Matt Prior: Should electric sports cars have engine notes?

Hyundai Ioniq 5 N simulates engine revs and gearchanges in ‘Ignition’ mode

How involved would you like to be? You might remember that last year Toyota filed a patent for a battery-electric vehicle with an H-pattern gearshift, so that an electric powertrain would respond like a manual internally combusting car, complete with a clutch pedal that felt like the real thing, even though, like the gearlever, it would be false.

As yet, no Toyota has arrived with this hardware, but Hyundai’s N performance division has taken a similar concept.

2020 Hyundai IONIQ (Image: Hyundai)

2020 Hyundai IONIQ (Image: Hyundai)

The Hyundai Ioniq 5 N is the first electric product of Hyundai’s N fun division. “For N, fun to drive is the highest priority. Electrification has transformed our lives but [so far] not our hearts,” Till Wartenberg, N’s vice-president, told me before we drove a prototype. “Car enthusiasts are the last group who can be electrified,” he said. I have a feeling he’s right. I like electric power, but it’s quite telling that when I recount the most fun I’ve had in EVs, an original Tesla Roadster, a Renault Twizy and a Nissan Leaf with plastic ‘drift tyres’ at the back all still feature heavily.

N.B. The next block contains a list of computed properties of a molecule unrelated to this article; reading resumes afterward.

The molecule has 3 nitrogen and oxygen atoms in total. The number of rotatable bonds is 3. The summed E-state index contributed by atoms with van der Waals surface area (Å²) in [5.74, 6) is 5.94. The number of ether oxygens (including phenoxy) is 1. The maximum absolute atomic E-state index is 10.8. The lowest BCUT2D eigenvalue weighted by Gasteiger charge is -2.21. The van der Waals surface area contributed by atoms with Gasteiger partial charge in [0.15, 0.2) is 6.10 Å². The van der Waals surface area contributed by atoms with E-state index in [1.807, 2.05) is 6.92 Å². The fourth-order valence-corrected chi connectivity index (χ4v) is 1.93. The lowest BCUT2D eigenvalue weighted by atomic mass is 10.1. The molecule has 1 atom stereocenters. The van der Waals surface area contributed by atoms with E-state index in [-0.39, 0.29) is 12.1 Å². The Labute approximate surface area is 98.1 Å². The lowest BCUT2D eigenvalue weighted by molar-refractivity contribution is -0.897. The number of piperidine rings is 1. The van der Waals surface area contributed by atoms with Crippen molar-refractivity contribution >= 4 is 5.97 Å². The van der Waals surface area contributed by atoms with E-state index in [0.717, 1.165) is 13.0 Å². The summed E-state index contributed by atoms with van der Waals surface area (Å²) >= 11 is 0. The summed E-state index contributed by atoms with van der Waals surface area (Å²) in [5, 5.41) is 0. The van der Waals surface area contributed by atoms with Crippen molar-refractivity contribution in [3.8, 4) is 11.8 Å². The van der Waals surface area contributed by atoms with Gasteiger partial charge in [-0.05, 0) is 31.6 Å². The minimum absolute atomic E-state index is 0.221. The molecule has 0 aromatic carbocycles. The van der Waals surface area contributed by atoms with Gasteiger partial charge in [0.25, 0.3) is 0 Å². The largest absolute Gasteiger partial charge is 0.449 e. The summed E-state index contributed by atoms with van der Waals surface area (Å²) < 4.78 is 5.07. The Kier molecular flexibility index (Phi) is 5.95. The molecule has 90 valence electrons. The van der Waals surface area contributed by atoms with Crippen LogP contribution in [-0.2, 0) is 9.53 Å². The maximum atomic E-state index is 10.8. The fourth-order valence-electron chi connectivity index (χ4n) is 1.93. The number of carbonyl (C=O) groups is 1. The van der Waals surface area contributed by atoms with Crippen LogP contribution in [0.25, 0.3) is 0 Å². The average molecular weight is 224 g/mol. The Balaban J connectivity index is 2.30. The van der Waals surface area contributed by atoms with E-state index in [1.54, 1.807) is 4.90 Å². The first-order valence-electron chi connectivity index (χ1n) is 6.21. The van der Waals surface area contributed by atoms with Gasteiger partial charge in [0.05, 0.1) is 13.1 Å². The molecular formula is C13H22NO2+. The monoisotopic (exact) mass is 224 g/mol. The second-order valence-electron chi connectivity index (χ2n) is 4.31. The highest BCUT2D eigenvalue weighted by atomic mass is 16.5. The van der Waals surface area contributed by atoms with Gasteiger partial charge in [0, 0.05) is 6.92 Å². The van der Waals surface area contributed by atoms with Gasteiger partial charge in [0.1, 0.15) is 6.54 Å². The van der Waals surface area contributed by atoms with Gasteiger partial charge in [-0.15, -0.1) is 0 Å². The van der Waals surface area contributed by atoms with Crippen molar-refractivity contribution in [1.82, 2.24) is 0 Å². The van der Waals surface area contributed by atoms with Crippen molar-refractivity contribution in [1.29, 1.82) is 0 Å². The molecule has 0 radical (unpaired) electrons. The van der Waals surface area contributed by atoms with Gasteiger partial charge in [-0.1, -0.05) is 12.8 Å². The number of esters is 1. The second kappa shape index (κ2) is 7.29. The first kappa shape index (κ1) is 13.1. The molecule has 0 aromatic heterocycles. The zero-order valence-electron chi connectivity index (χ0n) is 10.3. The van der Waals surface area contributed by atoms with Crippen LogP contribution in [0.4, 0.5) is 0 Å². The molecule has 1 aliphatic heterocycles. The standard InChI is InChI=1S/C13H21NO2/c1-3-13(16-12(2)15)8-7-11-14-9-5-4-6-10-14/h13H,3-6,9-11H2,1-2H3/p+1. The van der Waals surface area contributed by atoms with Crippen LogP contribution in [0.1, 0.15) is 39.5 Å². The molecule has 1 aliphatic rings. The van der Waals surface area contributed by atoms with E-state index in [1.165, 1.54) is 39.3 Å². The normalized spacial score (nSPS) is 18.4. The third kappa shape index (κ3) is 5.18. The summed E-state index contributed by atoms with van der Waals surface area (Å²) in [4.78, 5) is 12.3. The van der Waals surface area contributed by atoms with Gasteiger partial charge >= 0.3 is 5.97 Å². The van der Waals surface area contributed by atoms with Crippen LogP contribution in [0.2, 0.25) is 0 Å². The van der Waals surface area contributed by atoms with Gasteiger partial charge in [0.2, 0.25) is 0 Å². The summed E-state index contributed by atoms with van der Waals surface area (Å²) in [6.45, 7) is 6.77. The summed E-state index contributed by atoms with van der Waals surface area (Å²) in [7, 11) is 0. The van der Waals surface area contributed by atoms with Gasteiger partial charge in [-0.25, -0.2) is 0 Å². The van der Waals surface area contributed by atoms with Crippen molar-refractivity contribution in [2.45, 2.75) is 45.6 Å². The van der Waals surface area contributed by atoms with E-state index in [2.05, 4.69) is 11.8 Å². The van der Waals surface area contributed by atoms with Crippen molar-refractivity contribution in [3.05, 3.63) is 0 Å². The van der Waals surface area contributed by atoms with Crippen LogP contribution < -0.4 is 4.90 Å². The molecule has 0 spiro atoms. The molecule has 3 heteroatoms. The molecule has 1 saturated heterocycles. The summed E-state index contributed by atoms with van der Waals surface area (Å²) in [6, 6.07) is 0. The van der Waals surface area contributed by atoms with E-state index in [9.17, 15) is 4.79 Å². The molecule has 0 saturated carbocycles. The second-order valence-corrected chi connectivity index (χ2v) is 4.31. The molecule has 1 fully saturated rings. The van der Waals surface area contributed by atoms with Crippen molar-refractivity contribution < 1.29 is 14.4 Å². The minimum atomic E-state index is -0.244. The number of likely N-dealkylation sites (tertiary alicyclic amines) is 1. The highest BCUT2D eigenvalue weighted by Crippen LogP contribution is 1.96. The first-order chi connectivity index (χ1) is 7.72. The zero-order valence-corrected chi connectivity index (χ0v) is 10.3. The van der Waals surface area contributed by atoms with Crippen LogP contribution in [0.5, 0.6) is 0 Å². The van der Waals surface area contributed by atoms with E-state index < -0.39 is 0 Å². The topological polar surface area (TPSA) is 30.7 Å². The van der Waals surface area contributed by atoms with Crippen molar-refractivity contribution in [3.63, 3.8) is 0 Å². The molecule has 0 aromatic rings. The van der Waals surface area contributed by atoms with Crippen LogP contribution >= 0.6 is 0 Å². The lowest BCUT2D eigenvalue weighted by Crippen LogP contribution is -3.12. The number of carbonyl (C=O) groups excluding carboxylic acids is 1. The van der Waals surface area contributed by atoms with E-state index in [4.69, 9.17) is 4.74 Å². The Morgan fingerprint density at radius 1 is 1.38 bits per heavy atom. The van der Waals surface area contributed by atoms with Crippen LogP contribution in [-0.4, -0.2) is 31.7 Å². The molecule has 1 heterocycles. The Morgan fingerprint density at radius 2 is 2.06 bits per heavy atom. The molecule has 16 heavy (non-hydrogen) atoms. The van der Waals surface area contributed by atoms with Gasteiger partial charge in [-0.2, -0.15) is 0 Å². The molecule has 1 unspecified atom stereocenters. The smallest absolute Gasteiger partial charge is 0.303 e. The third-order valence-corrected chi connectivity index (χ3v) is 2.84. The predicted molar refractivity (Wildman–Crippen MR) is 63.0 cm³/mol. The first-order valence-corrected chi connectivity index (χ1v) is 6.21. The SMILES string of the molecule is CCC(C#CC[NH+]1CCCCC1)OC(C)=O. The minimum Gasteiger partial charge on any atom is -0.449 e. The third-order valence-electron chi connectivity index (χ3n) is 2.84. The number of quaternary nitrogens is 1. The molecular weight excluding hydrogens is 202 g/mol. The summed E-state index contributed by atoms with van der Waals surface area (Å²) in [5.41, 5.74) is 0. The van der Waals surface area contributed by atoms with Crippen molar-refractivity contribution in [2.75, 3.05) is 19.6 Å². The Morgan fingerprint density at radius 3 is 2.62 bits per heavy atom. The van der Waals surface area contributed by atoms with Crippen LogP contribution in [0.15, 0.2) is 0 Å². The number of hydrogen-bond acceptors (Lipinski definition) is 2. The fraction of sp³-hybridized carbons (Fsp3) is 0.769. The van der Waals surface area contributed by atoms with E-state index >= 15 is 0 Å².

Finally, the Ioniq 5 N on a circuit eclipses all of those. It’s meant to be the car that finally sucks enthusiasts in, and part of the way it does so is by giving us the chance to pull on our muscle memory and aural sensibilities.

Read more: Autocar

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